This is a continuation of a series of posts on the Nikon D850. You should be able to find all the posts about that camera in the Category List on the right sidebar, below the Articles widget. There’s a drop-down menu there that you can use to get to all the posts in this series; just look for “D850”. This is equally a post about the Sony a7RIII, and is also tagged as such.
In the two posts immediately before this one, I reported on the autofocus performance of the Sony a7RIII with the Sony Zeiss 55 mm f/1.8 (Zony 55) and the Nikon D850 with the Nikon 58 mm f/1.4 lens. I used the spot modes of the cameras, and AF-S and AF-C. Both these cameras have a face detection feature, and I suspect that they use more PDAF sensors (and, in the case of the a7RIII, a larger CDAF area) when they’re in that mode. I wondered if there would be a difference in accuracy and repeatability with face detection turned on. Both cameras were in continuous shutter mode, but I only shot one image at a time.
Since, in both cameras, the face detection is from a flat image projection (unlike the Apple iPhone X), I figured that a picture of a face could substitute for a real face, offering something that a) would not move, and b) had a single, well-defined focal plane, solving two problems associated with using an actual face. I knew this would work because I had noticed the a7RIII occasionally would detect faces in photographs even when there were real people in the shot. I taped a photograph to the LensAlign focusing plate. Here’s how the D850 sat it.
Here are the Nikon results using AF-C:
I’ve plotted the three Adobe RGB color channels. The graph presents displacement of the image projected on the sensor from the desired green-channel focal plane. Negative numbers indicate front-focusing. The image-plane shift is in micrometers (um). The blue focus locations are separated from the red and green ones because of the longitudinal chromatic aberration (LoCA) of the lens. The dots indicate the results for each of the ten exposures at each f-stop. I’ve made lines indicating the average (aka mean or mu) of the sample set bolder and added thin lines above and below the means that are one standard deviation (sigma) away from it.
Looking at the green channel, you can see that with the compromise AF Adjust setting of +5, The camera front-focuses wide open, and back focuses At f/stops narrower than f/2.8. That is exactly what happened in yesterday’s post with AF-C and the user-controllable spot. Unfortunately, AF-S back-focused under the same conditions. The other thing to notice is how much tighter the spreads at each aperture are. Apparently, face detection is more repeatable than spot autofocus. Who knew?
By adjusting the AF bias, we can make the camera focus properly wide open at a cost of making the narrow-aperture accuracy even worse:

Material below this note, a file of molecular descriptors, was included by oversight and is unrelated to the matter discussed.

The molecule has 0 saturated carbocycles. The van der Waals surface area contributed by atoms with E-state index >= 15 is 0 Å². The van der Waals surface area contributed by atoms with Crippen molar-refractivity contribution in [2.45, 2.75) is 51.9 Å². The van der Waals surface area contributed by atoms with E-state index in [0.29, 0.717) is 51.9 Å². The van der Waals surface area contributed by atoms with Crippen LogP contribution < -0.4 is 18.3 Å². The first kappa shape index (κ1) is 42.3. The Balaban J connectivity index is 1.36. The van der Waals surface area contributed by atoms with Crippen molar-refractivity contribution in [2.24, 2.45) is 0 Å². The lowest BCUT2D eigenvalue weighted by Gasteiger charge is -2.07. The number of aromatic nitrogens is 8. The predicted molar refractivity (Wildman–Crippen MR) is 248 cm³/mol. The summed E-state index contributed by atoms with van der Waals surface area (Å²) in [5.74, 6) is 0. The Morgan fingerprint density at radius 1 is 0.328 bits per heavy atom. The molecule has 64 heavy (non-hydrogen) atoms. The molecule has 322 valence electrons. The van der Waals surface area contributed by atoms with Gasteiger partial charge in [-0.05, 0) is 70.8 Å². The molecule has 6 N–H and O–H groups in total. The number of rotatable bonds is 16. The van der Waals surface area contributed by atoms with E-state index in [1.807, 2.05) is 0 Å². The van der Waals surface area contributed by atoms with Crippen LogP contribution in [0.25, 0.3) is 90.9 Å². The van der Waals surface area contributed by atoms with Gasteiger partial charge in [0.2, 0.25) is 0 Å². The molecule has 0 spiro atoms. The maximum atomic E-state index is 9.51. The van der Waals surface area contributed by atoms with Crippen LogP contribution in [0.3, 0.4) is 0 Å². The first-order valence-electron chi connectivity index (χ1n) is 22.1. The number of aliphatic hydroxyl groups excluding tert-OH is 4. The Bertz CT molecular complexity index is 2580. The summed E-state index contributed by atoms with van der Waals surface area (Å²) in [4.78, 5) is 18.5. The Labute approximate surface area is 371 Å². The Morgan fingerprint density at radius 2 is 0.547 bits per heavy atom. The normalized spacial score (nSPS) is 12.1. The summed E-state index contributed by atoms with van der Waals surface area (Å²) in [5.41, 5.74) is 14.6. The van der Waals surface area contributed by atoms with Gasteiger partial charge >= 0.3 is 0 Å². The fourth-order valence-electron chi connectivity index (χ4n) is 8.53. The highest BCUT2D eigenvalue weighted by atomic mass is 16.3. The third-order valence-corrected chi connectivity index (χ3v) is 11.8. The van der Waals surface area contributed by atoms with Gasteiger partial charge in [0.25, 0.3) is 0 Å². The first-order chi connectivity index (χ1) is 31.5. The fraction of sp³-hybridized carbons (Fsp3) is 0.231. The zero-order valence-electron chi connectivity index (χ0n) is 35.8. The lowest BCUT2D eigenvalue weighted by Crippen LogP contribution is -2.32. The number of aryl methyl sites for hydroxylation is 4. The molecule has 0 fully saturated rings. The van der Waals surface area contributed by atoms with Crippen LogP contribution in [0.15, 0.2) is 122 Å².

Here are the circles of confusion implied by the amount of misfocusing in the above two graphs:
The pixel spacing in the D850 is about 4.3 micrometers. So no matter what you do with the AF adjustment setting you’re going to see CoC diameters of many pixels if you try to use the whole range of apertures with one setting.
Now we’ll look at the Sony in AF-C mode.
I apologize. I didn’t collect samples for f/2.5 and f/2.8. It is apparent that the variability that we’ve observed in the a7RIII in AF-C is not improved by using face detection. The variability also appears to be greater as the lens is stopped down (but, as you’ll see, depth of field (DOF) will ameliorate that), and worst at f/6.3 and narrower.
Here are the CoCs:
When DOF is taken into account, the errors in the green channel don’t get worse as you stop down. In fact, the mean-plus-sigma to mean-minus-sigma spread stays within about a two-pixel blur diameter. The is far better than the D850. The most important factor here is that the a7RIII is focusing stopped down to taking aperture and thus compensating for the focus shift in the lens. The D850 is focusing wide open.
Turning to AF-S:
In AF-S, the D850 still front-focuses wide open, but less so than in AF-C mode. It takes less compensationto fix that:
The CoCs in both cases:
For the a7RIII in AF-S:
There is little variation within sample sets, and The accuracy is good wide open, but there is no compensation for focus shift.
Looking at the COCs implied by the above graph:
Again we see green channel CoCs diameters within two pixel pitches. This is the same excellent performance we ended up with in AF-C mode, but we got there by a different path. Before the camera compensated for focus shift and had more variability, now it has less variation, but uncompensated focus shift.
And once more, the a7RIII is more accurate than the D850. Things might be different in a lens with little focus shift.
The D850 doesn’t have eye detection, but the a7RIII does. I turned it on in AF-C mode. I had to make an enlarged crop of the target to get it to find the eye.
It’s interesting that the eye-AF system is so consistent. In the original photograph that I used for the target, which was made with an a7RIII using eye-AF, the system picked the subject’s left eye (photographer’s right). It wasn’t the eye that I wanted it to pick. In the captures used to create the data you see below, it always picked the same eye, even though there is so little facial context. Here are the focus errors:
Actually better than with face detection.
This is great performance.
I couldn’t test eye-AF with AF-C, because there’s no way to invoke that without touching the camera.